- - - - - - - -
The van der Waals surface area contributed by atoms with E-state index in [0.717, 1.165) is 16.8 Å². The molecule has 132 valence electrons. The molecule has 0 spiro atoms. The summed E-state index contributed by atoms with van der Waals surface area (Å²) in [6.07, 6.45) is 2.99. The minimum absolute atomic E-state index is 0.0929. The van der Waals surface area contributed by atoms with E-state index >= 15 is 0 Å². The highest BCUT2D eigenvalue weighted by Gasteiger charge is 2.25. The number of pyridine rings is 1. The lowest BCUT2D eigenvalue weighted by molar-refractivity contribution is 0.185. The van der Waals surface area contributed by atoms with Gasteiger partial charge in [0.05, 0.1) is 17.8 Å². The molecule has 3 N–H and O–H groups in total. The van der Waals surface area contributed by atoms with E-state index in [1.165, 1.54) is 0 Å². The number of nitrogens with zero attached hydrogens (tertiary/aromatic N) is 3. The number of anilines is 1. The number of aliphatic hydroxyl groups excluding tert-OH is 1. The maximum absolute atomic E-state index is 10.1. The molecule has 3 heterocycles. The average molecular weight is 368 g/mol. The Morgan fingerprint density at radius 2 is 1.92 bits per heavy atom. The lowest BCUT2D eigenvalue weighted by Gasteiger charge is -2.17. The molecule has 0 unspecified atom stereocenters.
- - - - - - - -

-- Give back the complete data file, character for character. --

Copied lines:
The van der Waals surface area contributed by atoms with E-state index in [0.717, 1.165) is 16.8 Å². The molecule has 132 valence electrons. The molecule has 0 spiro atoms. The summed E-state index contributed by atoms with van der Waals surface area (Å²) in [6.07, 6.45) is 2.99. The minimum absolute atomic E-state index is 0.0929. The van der Waals surface area contributed by atoms with E-state index >= 15 is 0 Å². The highest BCUT2D eigenvalue weighted by Gasteiger charge is 2.25. The number of pyridine rings is 1. The lowest BCUT2D eigenvalue weighted by molar-refractivity contribution is 0.185. The van der Waals surface area contributed by atoms with Gasteiger partial charge in [0.05, 0.1) is 17.8 Å². The molecule has 3 N–H and O–H groups in total. The van der Waals surface area contributed by atoms with E-state index in [1.165, 1.54) is 0 Å². The number of nitrogens with zero attached hydrogens (tertiary/aromatic N) is 3. The number of anilines is 1. The number of aliphatic hydroxyl groups excluding tert-OH is 1. The maximum absolute atomic E-state index is 10.1. The molecule has 3 heterocycles. The average molecular weight is 368 g/mol. The Morgan fingerprint density at radius 2 is 1.92 bits per heavy atom. The lowest BCUT2D eigenvalue weighted by Gasteiger charge is -2.17. The molecule has 0 unspecified atom stereocenters.